The instrument 20 has been illustrated and described on the second finger next to the index finger though it is to be understood that the instrument may be formed on any desired finger of a surgical glove for use on either hand ofa physician. The exact shape of the blade tips 42, their spacing. and the depth of the end recess 42a are varied as required. The blade also may be made with a single piercing point. Also, the angle of divergence of the extended blade end portion 41 with the adjacent surface of the end of the envelope 35 may be varied to satisfy different membrane thickness and membrane cervical canal angle conditions. Where the material forming the blade 40 is sufficiently stiff the blade may remain at its extended locked position as in FIG. 5 without the need for the locking flange 45 on the handle 43 and thus under such conditions the flange may be dispensed with. Care must be exercised in forming the ribbed surface 46 that it is easily engaged by a finger to extend the blade but is not so rough that tissue will be irritated or torn by contact with it.

It will now be seen that a new and improved obstetrical tool for rupture of the amniotic membrane in a pregnant woman preliminary to delivery of her child has been described and illustrated. It will be seen that the instrument includes an extendable blade which is enclosed as a fully retracted position during insertion of the physicians operating finger and hand to membrane rupturing position thereby minimizing tissue damage along the surfaces of both the vagina and the cervix. it will be further seen that the instrument is tightly secured on the operating finger of the surgeon maintaining the sensitivity of the finger through the palm side of the surgical glove finger supporting the instrument. It will also be recognized that the integral instrument glove unit may be economically manufactured and subsequently disposed of after use.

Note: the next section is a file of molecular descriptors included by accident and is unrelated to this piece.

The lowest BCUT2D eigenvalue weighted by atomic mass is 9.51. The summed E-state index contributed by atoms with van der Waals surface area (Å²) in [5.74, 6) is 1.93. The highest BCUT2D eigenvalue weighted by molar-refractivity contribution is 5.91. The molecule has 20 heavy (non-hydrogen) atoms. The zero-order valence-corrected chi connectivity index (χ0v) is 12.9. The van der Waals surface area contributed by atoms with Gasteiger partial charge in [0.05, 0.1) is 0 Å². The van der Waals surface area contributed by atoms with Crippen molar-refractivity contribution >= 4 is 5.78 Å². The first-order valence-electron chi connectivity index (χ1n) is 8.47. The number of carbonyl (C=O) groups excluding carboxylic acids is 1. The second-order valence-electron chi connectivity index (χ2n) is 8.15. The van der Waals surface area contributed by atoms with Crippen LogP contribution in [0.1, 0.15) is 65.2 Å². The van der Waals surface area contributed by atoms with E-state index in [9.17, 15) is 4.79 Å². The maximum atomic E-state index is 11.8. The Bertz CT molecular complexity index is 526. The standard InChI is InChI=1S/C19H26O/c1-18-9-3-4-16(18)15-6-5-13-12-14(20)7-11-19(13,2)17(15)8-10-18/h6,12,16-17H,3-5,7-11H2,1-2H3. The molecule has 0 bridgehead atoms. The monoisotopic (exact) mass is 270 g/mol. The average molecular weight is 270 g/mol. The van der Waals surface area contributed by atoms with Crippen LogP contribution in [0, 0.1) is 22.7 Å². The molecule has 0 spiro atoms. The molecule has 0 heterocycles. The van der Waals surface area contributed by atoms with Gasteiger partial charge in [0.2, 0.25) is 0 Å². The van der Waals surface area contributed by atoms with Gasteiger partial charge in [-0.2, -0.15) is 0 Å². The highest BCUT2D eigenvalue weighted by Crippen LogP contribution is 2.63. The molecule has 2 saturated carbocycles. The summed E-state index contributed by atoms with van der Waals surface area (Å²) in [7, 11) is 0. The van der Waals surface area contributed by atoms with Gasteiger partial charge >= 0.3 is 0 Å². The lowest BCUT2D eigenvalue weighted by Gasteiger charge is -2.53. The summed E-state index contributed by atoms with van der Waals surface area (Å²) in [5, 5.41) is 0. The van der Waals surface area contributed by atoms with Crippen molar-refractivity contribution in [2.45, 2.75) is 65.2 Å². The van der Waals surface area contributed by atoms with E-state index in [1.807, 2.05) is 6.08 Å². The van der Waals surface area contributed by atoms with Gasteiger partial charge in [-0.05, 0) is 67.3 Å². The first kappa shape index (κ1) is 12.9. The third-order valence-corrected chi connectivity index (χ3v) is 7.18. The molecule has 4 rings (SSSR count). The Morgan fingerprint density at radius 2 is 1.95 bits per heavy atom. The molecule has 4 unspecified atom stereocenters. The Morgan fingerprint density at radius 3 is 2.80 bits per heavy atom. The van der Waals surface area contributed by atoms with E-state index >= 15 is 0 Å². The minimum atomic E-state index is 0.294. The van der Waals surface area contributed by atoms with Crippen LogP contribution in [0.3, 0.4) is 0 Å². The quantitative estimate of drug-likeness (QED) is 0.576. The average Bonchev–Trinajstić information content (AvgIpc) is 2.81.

The foregoing description of the invention is explanatory. only and changes in the details of the construction illustrated may be made by those skilled in the art within the scope of the appended claims without departing from the spirit of the invention.

What is claimed and desired to be secured by Letters Patent is:

lclaim: 1

1. An obstetrical instrument for rupturing an amniotic membrane for release of amniotic fluid within the membrane to facilitate the birth of a baby contained therein, said instrument comprising: a sheath adapted to be secured along the back of a finger; a blade supported in said sheath for axial movement between a retracted fully incased position within said sheath and an extended locked position at which a free end portion of said blade projects from said sheath along an end of said finger for rupturing said amniotic membrane by manipulation of said finger, an operator member connected with said blade and engageable by an adjacent finger on the hand of an operator supporting said instrument for moving said blade from said retracted to said extended position responsive to movement of said adjacent finger only; said blade and said sheath being operatively interrelated whereby said blade resists extension from said retracted position and is positionable in said extended position by said adjacent finger only and locking means within said sheath and on said blade operator member cooperating together to lock said blade at said extended position, said operator member including a locking flange coacting with a surface of said sheath for locking said blade.

2. An obstetrical instrument as defined in claim 1 wherein said sheath is secured along a finger piece adapted to fit said finger.